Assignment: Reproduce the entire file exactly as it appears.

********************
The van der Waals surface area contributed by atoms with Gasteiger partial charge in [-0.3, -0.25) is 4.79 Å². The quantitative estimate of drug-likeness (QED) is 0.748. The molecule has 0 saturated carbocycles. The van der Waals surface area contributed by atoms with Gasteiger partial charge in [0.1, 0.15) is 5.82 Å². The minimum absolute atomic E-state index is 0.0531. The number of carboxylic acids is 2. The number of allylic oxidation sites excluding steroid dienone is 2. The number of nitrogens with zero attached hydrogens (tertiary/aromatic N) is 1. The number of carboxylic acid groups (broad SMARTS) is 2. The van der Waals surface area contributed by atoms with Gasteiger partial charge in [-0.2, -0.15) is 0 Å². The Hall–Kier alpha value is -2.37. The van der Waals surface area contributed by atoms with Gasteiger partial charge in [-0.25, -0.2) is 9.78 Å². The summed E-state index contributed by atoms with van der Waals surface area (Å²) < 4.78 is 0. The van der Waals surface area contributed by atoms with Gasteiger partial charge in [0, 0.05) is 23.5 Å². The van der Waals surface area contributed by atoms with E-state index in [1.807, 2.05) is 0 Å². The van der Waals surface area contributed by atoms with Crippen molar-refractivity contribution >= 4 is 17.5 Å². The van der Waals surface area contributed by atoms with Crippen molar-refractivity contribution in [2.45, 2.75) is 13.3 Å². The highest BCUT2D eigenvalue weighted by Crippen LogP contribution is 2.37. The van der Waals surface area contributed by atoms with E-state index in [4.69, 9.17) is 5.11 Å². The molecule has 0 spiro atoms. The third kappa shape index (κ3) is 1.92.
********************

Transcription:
The van der Waals surface area contributed by atoms with Gasteiger partial charge in [-0.3, -0.25) is 4.79 Å². The quantitative estimate of drug-likeness (QED) is 0.748. The molecule has 0 saturated carbocycles. The van der Waals surface area contributed by atoms with Gasteiger partial charge in [0.1, 0.15) is 5.82 Å². The minimum absolute atomic E-state index is 0.0531. The number of carboxylic acids is 2. The number of allylic oxidation sites excluding steroid dienone is 2. The number of nitrogens with zero attached hydrogens (tertiary/aromatic N) is 1. The number of carboxylic acid groups (broad SMARTS) is 2. The van der Waals surface area contributed by atoms with Gasteiger partial charge in [-0.2, -0.15) is 0 Å². The Hall–Kier alpha value is -2.37. The van der Waals surface area contributed by atoms with Gasteiger partial charge in [-0.25, -0.2) is 9.78 Å². The summed E-state index contributed by atoms with van der Waals surface area (Å²) < 4.78 is 0. The van der Waals surface area contributed by atoms with Gasteiger partial charge in [0, 0.05) is 23.5 Å². The van der Waals surface area contributed by atoms with E-state index in [1.807, 2.05) is 0 Å². The van der Waals surface area contributed by atoms with Crippen molar-refractivity contribution >= 4 is 17.5 Å². The van der Waals surface area contributed by atoms with Crippen molar-refractivity contribution in [2.45, 2.75) is 13.3 Å². The highest BCUT2D eigenvalue weighted by Crippen LogP contribution is 2.37. The van der Waals surface area contributed by atoms with E-state index in [4.69, 9.17) is 5.11 Å². The molecule has 0 spiro atoms. The third kappa shape index (κ3) is 1.92.